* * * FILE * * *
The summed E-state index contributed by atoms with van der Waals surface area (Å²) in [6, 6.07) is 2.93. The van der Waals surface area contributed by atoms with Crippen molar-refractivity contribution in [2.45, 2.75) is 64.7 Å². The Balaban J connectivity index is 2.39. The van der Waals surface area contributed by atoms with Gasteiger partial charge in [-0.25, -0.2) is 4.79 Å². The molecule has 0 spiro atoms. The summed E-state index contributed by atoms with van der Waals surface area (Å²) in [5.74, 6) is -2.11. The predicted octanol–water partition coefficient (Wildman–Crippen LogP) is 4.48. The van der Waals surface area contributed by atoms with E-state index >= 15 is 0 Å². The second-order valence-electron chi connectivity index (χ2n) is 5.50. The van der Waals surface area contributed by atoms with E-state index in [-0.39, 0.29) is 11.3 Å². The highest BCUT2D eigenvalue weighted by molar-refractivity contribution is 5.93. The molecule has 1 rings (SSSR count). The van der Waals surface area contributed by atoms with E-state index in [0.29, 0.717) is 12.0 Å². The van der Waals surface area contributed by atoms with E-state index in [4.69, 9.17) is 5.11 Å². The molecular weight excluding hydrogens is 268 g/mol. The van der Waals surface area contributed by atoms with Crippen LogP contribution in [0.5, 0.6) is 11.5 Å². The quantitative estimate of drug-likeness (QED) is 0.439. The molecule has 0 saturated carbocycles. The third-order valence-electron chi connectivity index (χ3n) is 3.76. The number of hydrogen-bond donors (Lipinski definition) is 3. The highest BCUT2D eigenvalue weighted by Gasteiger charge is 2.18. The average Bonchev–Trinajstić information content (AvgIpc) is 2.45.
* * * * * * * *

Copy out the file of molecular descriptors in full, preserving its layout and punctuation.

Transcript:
The summed E-state index contributed by atoms with van der Waals surface area (Å²) in [6, 6.07) is 2.93. The van der Waals surface area contributed by atoms with Crippen molar-refractivity contribution in [2.45, 2.75) is 64.7 Å². The Balaban J connectivity index is 2.39. The van der Waals surface area contributed by atoms with Gasteiger partial charge in [-0.25, -0.2) is 4.79 Å². The molecule has 0 spiro atoms. The summed E-state index contributed by atoms with van der Waals surface area (Å²) in [5.74, 6) is -2.11. The predicted octanol–water partition coefficient (Wildman–Crippen LogP) is 4.48. The van der Waals surface area contributed by atoms with E-state index >= 15 is 0 Å². The second-order valence-electron chi connectivity index (χ2n) is 5.50. The van der Waals surface area contributed by atoms with E-state index in [-0.39, 0.29) is 11.3 Å². The highest BCUT2D eigenvalue weighted by molar-refractivity contribution is 5.93. The molecule has 1 rings (SSSR count). The van der Waals surface area contributed by atoms with E-state index in [0.29, 0.717) is 12.0 Å². The van der Waals surface area contributed by atoms with E-state index in [4.69, 9.17) is 5.11 Å². The molecular weight excluding hydrogens is 268 g/mol. The van der Waals surface area contributed by atoms with Crippen LogP contribution in [0.5, 0.6) is 11.5 Å². The quantitative estimate of drug-likeness (QED) is 0.439. The molecule has 0 saturated carbocycles. The third-order valence-electron chi connectivity index (χ3n) is 3.76. The number of hydrogen-bond donors (Lipinski definition) is 3. The highest BCUT2D eigenvalue weighted by Gasteiger charge is 2.18. The average Bonchev–Trinajstić information content (AvgIpc) is 2.45.